• Eating apple cores/the dry end of a cucumber won’t kill you
    • I was brought up with crusts cut off my bread, apples already cored and only the smoothest breast of chicken… I now find it VERY difficult to eat certain foods and am deliberately pushing myself to eat a bit more of the apple/the exposed to air end of a cucumber that’s been freshly cut/food I drop on the counter (if raw – just a rinse and cooking it will kill the germs)
  • Being too clean harms my skin
    • Found this with my ears and now with my hands too.
  • How to measure dry foods
    • Place raw portions of rice/pasta/vegetables to ½ fill your plate/bowl (water will increase it’s size)
  • Canned sweetcorn beats frozen
  • Breaded Chicken Breast tastes nicer than chicken nuggets; but turkey dinosaurs still beat turkey mince
  • Trying to be simple/healthy/clean/environmentally-friendly in a house with students is difficult!

Speaking of the environment,  I need to update you on my Green Goals for 2009: and plan some goals for 2010.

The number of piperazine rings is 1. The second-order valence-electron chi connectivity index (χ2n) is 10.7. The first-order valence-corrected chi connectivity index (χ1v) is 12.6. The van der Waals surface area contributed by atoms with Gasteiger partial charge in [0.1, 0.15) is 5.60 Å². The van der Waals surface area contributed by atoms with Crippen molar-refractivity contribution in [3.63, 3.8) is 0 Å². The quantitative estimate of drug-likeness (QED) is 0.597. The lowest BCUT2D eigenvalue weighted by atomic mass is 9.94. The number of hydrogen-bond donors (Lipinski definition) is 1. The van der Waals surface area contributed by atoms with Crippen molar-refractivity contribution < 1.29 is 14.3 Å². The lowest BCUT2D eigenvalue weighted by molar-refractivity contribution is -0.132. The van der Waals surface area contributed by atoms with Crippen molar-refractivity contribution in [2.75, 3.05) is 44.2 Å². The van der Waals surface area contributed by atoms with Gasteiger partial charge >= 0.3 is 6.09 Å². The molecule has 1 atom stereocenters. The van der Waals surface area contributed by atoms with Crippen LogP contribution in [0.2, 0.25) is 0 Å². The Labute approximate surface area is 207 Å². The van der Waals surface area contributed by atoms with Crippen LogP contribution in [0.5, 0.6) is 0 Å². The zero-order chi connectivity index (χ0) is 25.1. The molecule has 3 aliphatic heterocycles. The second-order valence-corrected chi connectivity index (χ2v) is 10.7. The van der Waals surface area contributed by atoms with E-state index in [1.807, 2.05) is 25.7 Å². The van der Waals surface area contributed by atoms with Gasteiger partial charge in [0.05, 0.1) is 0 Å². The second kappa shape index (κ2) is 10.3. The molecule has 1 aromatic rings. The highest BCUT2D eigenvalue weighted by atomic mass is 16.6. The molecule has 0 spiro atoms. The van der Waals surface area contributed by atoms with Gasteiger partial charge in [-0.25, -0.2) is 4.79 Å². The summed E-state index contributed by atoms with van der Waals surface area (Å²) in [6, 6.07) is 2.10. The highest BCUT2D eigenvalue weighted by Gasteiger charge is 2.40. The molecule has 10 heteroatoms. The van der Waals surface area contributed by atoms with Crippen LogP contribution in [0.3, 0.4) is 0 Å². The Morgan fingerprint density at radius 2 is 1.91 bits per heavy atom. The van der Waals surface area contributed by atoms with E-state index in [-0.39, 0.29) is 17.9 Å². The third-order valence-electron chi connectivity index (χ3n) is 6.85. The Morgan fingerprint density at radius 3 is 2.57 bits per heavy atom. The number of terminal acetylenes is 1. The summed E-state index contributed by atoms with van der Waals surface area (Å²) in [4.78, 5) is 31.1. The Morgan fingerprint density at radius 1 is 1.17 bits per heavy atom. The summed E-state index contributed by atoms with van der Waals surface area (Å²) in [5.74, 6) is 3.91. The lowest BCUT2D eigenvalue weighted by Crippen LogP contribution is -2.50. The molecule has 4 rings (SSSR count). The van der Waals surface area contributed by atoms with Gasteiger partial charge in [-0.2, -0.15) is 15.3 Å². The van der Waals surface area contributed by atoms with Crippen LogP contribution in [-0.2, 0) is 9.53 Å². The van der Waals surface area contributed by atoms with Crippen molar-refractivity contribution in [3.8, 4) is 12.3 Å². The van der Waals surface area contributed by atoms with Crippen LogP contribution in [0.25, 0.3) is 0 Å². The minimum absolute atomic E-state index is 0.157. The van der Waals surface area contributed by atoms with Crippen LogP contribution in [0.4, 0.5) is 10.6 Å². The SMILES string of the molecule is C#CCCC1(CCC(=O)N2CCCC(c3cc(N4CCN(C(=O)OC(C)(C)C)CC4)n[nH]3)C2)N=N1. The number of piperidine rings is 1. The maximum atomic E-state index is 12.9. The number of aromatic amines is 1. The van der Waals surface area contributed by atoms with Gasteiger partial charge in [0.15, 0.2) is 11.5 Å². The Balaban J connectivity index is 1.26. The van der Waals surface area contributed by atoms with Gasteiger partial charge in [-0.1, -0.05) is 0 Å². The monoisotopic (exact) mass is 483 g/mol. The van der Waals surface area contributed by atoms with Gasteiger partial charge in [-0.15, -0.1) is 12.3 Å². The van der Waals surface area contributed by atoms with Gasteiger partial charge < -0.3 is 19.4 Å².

So, let’s begin.

Halloween Intentions:

Daily Spiritual Practise [or at least weekly] –ticks-
* 30,000 words by 30 November –ticks-
* Blog Weekly –ticks-
* Ritual for each festival  –In Progress-
* Cut down on junk food
* Keep taking 5-a-day -In Progress-
* Some for of weekly movement [dance, free-weights ]  -Bellydance, Hillwalking & Nia tried-


The enboldened are completed, the italic in process.

In 2009:

* Cook more from scratch
* Eat more fruit and vegetables
* Increase my hand washing load as it dries on my radiator.
* Continue to recycle [re-use spare cardboard box to house it all between emptying].
* Use my re-useable bags more often.
* In the summer I want to grow some herbs

* Keep my radiator off at certain times/wear more clothes.

* Knit myself a scarf.
* Find a fitness routine and STICK TO IT.
* Use the Lemon Bus – this is an amazing phenomena. It’s CHEAPER if you want more than a one-way bus trip and runs on chip fat.
* Donate bric-a-brac and clothes to charities twice.
* Be diligent about electric and water usage – bottle/use cooked water in tea.
* MAKE SOME SMOOTHIES (or ANY food) with my whizzer.
* Keep room organised/clean/tidy. (never going to happen but I still aim for it)
* Re-use glass jars. (Good idea from TopHat; so Thanks to You)
* Get re-usable cloth Sanitary pads.

So I get 8/16 which is exactly 50% which was my aim.

Shall work on some 2010 goals and let you know; thanks for being so supportive and I’d love some new ideas for simple but effective green goals/changes.